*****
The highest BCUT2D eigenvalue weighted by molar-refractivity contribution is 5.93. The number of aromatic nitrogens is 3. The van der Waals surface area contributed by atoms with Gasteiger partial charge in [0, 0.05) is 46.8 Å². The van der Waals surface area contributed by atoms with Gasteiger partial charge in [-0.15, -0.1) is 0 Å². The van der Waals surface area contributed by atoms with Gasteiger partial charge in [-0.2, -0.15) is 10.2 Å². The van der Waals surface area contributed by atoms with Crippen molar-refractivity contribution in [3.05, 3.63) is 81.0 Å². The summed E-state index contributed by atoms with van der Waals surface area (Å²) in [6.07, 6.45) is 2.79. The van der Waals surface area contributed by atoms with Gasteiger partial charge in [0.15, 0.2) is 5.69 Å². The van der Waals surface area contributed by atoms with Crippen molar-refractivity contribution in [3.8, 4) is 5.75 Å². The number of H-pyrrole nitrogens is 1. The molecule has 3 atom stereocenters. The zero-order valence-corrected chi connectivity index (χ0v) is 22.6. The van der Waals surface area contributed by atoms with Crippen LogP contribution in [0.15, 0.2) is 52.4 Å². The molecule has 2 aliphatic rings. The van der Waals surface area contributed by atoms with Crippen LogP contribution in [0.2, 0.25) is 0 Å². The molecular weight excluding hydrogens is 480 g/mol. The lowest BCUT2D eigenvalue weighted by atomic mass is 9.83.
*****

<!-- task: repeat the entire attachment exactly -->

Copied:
The highest BCUT2D eigenvalue weighted by molar-refractivity contribution is 5.93. The number of aromatic nitrogens is 3. The van der Waals surface area contributed by atoms with Gasteiger partial charge in [0, 0.05) is 46.8 Å². The van der Waals surface area contributed by atoms with Gasteiger partial charge in [-0.15, -0.1) is 0 Å². The van der Waals surface area contributed by atoms with Gasteiger partial charge in [-0.2, -0.15) is 10.2 Å². The van der Waals surface area contributed by atoms with Crippen molar-refractivity contribution in [3.05, 3.63) is 81.0 Å². The summed E-state index contributed by atoms with van der Waals surface area (Å²) in [6.07, 6.45) is 2.79. The van der Waals surface area contributed by atoms with Gasteiger partial charge in [0.15, 0.2) is 5.69 Å². The van der Waals surface area contributed by atoms with Crippen molar-refractivity contribution in [3.8, 4) is 5.75 Å². The number of H-pyrrole nitrogens is 1. The molecule has 3 atom stereocenters. The zero-order valence-corrected chi connectivity index (χ0v) is 22.6. The van der Waals surface area contributed by atoms with Crippen LogP contribution in [0.15, 0.2) is 52.4 Å². The molecule has 2 aliphatic rings. The van der Waals surface area contributed by atoms with Crippen LogP contribution in [0.2, 0.25) is 0 Å². The molecular weight excluding hydrogens is 480 g/mol. The lowest BCUT2D eigenvalue weighted by atomic mass is 9.83.